Remaining Corporate Stabilization Costs Decrease
The high end of the net remaining corporate assessments declined $2.3 billion between December 2012 and July 2013, the NCUA announced Friday.
The decline in remaining Temporary Corporate Credit Union Stabilization Fund assessments is a combination of a $1.6 billion decrease in expected costs and the $700 million assessment collected in October 2013. Total future remaining assessments are now projected to be no higher than $1.6 billion. At the end of 2012, the projected range was $1.6 billion to $3.9 billion.
The NCUA Board announced at its Nov. 21 meeting that the agency expects no corporate assessment for 2014, in part due to the recently announced $1.4 billion settlement with JPMorgan Chase. The estimates for future assessments released Friday were calculated from data at the end of the second quarter of 2013 and do not include that settlement. The JPMorgan Chase settlement will be incorporated into future assessment range calculations, including a special, high-level website update as of the third quarter of 2013 that NCUA will release in the coming months, the regulator said.
“A great deal of disciplined work and careful planning has kept the Corporate Resolution on-track, and the new estimates are very good news,” NCUA Board Chairman Debbie Matz said. “Our continued recoveries from Wall Street firms responsible for the corporate crisis, now totaling more than $1.75 billion, an improving economy and the NCUA’s continuing efforts to effectively manage losses are helping reduce future credit union assessments.”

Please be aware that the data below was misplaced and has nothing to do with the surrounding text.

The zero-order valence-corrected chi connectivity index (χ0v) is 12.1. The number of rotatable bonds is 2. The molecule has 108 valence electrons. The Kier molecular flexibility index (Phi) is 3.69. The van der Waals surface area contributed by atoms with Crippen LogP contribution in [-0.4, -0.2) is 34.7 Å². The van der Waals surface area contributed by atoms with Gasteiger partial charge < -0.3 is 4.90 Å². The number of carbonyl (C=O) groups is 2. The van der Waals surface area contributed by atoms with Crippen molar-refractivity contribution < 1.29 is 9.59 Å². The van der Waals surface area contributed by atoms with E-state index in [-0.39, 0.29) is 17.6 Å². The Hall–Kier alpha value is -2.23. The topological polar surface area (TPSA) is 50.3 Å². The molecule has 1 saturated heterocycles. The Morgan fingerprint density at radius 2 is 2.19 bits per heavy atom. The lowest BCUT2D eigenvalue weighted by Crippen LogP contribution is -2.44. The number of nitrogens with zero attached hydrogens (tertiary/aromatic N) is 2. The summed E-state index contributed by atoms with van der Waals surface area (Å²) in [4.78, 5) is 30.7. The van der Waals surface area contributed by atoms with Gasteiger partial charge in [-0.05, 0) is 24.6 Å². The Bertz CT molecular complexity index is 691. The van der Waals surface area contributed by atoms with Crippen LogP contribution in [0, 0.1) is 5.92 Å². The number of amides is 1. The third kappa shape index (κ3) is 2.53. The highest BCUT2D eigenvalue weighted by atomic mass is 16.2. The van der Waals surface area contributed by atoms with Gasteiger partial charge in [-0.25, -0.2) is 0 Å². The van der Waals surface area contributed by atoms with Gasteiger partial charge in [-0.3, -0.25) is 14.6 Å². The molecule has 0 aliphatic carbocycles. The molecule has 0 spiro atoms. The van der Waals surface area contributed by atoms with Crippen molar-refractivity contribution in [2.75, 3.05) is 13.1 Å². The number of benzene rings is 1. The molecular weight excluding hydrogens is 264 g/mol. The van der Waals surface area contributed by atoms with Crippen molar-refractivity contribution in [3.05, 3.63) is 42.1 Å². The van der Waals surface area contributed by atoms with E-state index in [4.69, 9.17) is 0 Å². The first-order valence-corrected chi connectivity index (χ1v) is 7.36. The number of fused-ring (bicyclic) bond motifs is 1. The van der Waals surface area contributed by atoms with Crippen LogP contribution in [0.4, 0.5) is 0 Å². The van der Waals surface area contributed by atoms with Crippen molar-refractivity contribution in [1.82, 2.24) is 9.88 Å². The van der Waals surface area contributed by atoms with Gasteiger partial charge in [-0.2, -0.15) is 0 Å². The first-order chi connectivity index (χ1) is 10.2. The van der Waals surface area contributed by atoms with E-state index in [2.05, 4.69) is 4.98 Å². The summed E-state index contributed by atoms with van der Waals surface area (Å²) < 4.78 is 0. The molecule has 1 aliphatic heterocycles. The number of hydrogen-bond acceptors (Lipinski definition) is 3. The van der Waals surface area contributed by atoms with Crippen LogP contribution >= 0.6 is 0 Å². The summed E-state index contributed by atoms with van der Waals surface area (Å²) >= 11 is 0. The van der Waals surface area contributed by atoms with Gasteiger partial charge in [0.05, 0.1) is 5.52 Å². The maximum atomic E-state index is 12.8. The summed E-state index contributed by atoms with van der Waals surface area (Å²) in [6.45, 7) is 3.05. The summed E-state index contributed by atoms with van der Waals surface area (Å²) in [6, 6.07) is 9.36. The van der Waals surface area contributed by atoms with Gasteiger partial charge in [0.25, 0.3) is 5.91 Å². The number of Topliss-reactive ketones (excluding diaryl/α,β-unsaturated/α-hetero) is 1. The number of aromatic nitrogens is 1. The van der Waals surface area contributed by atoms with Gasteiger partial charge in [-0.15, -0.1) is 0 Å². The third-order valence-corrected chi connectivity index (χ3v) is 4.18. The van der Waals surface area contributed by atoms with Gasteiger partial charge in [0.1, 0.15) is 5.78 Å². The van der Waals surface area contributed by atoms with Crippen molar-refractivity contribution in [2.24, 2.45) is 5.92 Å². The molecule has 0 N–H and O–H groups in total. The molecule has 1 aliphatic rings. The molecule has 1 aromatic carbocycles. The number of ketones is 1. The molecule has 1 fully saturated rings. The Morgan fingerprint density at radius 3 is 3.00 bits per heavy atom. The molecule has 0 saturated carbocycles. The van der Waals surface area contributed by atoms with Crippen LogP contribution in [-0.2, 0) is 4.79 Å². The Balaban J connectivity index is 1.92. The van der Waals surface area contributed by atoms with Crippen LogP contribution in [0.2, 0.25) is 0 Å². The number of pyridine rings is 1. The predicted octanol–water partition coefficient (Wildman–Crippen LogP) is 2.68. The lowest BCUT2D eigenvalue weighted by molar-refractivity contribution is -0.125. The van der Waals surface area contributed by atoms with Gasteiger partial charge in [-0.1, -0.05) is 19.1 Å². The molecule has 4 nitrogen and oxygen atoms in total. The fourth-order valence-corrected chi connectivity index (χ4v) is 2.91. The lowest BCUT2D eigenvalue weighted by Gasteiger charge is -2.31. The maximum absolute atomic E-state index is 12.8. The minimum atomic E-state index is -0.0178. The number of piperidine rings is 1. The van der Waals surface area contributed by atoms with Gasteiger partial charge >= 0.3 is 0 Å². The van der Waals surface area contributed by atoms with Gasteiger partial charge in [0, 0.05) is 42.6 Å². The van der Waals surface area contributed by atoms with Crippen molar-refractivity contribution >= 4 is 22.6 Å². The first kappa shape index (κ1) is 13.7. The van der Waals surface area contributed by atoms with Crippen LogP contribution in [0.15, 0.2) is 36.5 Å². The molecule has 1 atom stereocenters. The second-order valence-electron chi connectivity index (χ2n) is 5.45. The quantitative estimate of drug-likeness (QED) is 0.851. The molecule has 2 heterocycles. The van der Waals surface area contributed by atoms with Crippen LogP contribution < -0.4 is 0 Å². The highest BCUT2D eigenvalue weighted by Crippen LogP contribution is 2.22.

The NCUA released the new projections as part of the semi-annual update of the costs of the Corporate System Resolution and the performance of the NCUA Guaranteed Notes Program. Since the stabilization fund’s creation in 2009, credit unions have paid $4.8 billion in assessments. Although the fund will expire in 2021, assessments may end sooner.
The narrower range of projected remaining assessments reflects the actual performance of the failed corporate credit unions’ legacy assets to date and the NCUA’s updated evaluation of the macroeconomic factors used in projecting the future performance of NGNs.
Factors influencing the estimated range include changes in housing prices, interest rates, unemployment rates and mortgage prepayments. The NCUA uses BlackRock, an independent securities valuation firm, to project the future performance of the legacy assets in NGNs, a key component of this analysis.
The NCUA still has 16 pending lawsuits against other underwriters seeking recoveries on the securities purchased by the failed corporate credit unions. By lowering the cumulative losses on the legacy assets, net recoveries help reduce the assessments that federally insured credit unions will need to pay over time through the Stabilization Fund.